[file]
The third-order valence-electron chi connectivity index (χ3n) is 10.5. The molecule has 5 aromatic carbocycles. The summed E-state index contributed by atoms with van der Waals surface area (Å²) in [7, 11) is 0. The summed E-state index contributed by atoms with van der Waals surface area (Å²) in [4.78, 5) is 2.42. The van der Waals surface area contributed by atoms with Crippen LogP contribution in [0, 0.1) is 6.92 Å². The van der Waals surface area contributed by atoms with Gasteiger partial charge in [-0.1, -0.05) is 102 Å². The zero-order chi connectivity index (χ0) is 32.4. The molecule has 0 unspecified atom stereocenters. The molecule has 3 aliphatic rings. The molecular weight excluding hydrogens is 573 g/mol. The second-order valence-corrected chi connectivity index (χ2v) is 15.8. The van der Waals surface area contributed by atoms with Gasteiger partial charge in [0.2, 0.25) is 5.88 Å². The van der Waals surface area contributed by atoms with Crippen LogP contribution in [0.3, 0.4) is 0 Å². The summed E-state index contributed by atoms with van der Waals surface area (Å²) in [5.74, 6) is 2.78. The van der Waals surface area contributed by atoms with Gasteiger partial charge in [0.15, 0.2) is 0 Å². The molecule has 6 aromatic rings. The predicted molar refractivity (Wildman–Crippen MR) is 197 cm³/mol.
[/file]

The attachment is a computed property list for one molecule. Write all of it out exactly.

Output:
The third-order valence-electron chi connectivity index (χ3n) is 10.5. The molecule has 5 aromatic carbocycles. The summed E-state index contributed by atoms with van der Waals surface area (Å²) in [7, 11) is 0. The summed E-state index contributed by atoms with van der Waals surface area (Å²) in [4.78, 5) is 2.42. The van der Waals surface area contributed by atoms with Crippen LogP contribution in [0, 0.1) is 6.92 Å². The van der Waals surface area contributed by atoms with Gasteiger partial charge in [-0.1, -0.05) is 102 Å². The zero-order chi connectivity index (χ0) is 32.4. The molecule has 0 unspecified atom stereocenters. The molecule has 3 aliphatic rings. The molecular weight excluding hydrogens is 573 g/mol. The second-order valence-corrected chi connectivity index (χ2v) is 15.8. The van der Waals surface area contributed by atoms with Gasteiger partial charge in [0.2, 0.25) is 5.88 Å². The van der Waals surface area contributed by atoms with Crippen LogP contribution in [0.3, 0.4) is 0 Å². The summed E-state index contributed by atoms with van der Waals surface area (Å²) in [5.74, 6) is 2.78. The van der Waals surface area contributed by atoms with Gasteiger partial charge in [0.15, 0.2) is 0 Å². The molecule has 6 aromatic rings. The predicted molar refractivity (Wildman–Crippen MR) is 197 cm³/mol.